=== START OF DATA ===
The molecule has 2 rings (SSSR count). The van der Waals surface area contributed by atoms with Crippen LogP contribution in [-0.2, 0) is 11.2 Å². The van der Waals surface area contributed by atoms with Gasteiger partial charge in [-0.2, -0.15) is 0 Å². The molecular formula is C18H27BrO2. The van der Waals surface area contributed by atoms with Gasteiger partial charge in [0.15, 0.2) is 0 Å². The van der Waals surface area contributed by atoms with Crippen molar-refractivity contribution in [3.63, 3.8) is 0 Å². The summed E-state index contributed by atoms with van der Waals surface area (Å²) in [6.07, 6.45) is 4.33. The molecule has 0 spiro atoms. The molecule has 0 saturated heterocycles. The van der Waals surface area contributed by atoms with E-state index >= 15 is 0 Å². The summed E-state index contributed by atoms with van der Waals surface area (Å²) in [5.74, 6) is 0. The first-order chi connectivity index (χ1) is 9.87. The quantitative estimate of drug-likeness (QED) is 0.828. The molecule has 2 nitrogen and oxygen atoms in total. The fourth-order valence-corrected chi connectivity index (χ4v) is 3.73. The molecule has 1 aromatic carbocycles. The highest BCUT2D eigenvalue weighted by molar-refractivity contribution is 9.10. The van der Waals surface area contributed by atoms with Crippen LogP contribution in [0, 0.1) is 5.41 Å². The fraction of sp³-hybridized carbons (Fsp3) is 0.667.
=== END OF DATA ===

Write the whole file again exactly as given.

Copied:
The molecule has 2 rings (SSSR count). The van der Waals surface area contributed by atoms with Crippen LogP contribution in [-0.2, 0) is 11.2 Å². The van der Waals surface area contributed by atoms with Gasteiger partial charge in [-0.2, -0.15) is 0 Å². The molecular formula is C18H27BrO2. The van der Waals surface area contributed by atoms with Gasteiger partial charge in [0.15, 0.2) is 0 Å². The van der Waals surface area contributed by atoms with Crippen molar-refractivity contribution in [3.63, 3.8) is 0 Å². The summed E-state index contributed by atoms with van der Waals surface area (Å²) in [6.07, 6.45) is 4.33. The molecule has 0 spiro atoms. The molecule has 0 saturated heterocycles. The van der Waals surface area contributed by atoms with E-state index >= 15 is 0 Å². The summed E-state index contributed by atoms with van der Waals surface area (Å²) in [5.74, 6) is 0. The first-order chi connectivity index (χ1) is 9.87. The quantitative estimate of drug-likeness (QED) is 0.828. The molecule has 2 nitrogen and oxygen atoms in total. The fourth-order valence-corrected chi connectivity index (χ4v) is 3.73. The molecule has 1 aromatic carbocycles. The highest BCUT2D eigenvalue weighted by molar-refractivity contribution is 9.10. The van der Waals surface area contributed by atoms with Crippen LogP contribution in [0, 0.1) is 5.41 Å². The fraction of sp³-hybridized carbons (Fsp3) is 0.667.